While attempts at finding a cure have proved to be fruitless, a faction of Alzheimer’s researchers is now focusing their efforts on preventing the onset of this illness rather than ridding it after it’s already manifested.
According to the Detroit Free Press, a new study reported on by the Tufts University Health and Nutrition Letter and researchers at Rush University in Chicago, Illinois, may have developed a diet plan that could reduce the chances of developing Alzheimer’s.
The thinking behind this method is that boosting brain health with better eating habits could in turn ward off the disease. They combined aspects of the Mediterranean-style diet with the Dietary Approach to Stop Hypertension (DASH), which has already been associated with brain benefits.
The product was the Mediterranean Intervention for Neurodegenerative Delay (MIND) diet, which consists mostly of plant-based foods, berries, fish, less animal and high saturated fats, and even one daily serving of alcohol.
“Those with the highest MIND diet scores were 53% less likely to develop Alzheimer’s disease than those with the lowest scores,” Tufts reported.
“We must consider that the strategy to eradicate polio is based on preventing infection by immunizing every child until transmission stops and the world is polio-free,” says Hunter K. Anstine, Director, Alzheimer’s Research Foundation. “This effort has been wildly successful and while Alzheimer’s disease is not an infection a similar approach may now be possible considering the astonishing breakthrough coming from BU. Carmella Abraham’s team has discovered a new way to combat Abeta. Rather than eliminating it from the brain, they found a compound that can prevent the body from making the protein altogether. We are all hopeful that this tremendous breakthrough could lead us to meaningful prevention.”
This is a relatively easy lifestyle change to make with promising results. However, some scientists have opted to search for preventative measures more directly on the molecular level.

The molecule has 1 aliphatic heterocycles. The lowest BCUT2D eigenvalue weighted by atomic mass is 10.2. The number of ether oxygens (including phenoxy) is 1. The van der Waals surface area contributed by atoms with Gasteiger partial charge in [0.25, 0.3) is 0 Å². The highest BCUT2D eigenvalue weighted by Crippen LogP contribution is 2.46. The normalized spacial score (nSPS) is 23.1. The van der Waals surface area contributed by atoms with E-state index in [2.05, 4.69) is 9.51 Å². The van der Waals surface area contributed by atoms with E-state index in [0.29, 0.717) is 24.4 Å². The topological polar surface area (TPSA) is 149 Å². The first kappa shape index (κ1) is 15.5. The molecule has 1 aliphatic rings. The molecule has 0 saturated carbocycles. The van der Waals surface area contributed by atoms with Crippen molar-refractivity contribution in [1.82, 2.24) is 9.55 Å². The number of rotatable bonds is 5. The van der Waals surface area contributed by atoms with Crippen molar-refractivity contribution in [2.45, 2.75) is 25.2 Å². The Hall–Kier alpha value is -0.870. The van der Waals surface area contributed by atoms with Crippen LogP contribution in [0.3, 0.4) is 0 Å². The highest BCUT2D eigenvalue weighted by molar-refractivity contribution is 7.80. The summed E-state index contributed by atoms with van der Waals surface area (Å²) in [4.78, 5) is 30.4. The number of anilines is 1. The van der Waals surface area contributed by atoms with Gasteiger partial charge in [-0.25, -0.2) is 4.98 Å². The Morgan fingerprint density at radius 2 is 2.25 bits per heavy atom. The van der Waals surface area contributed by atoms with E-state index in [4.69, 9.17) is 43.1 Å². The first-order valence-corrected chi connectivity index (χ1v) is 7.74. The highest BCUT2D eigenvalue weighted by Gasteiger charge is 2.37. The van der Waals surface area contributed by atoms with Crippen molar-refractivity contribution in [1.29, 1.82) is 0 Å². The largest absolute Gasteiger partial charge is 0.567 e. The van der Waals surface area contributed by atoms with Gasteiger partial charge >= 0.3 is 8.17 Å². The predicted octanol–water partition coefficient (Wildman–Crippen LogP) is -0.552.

A report by BU Today discusses scientists fighting a protein called amyloid-beta, or Abeta. In a brain suffering from dementia, sticky strands of Abeta will clump together, forming a plaque that chokes and kills nerve cells.
While finding therapies to clear the existing proteins from the brain failed, a team of scientists led by Carmella Abraham, a professor of biochemistry at the School of Medicine, has discovered a new way to combat Abeta. Rather than eliminating it from the brain, they found a compound that can prevent the body from making the protein altogether.
Abraham’s team, along with Harvard’s Laboratory for Drug Discovery in Neurodegeneration, screened 77,000 molecules thought to affect amyloid precursor proteins (APP), the larger proteins that get chopped up by enzymes into Abeta. They then narrowed it down to one promising molecule called a kinase inhibitor; these block the enzymes called kinases, which are present in most cellular processes.
“This was the big eureka moment,” said Abraham. “Once we knew what the molecule was doing, we could search to see what kinase it inhibits and better understand the mechanism.”
Even though finding a cure for those already suffering from Alzheimer’s may still be far away, developing preventative measures could save countless lives in the future.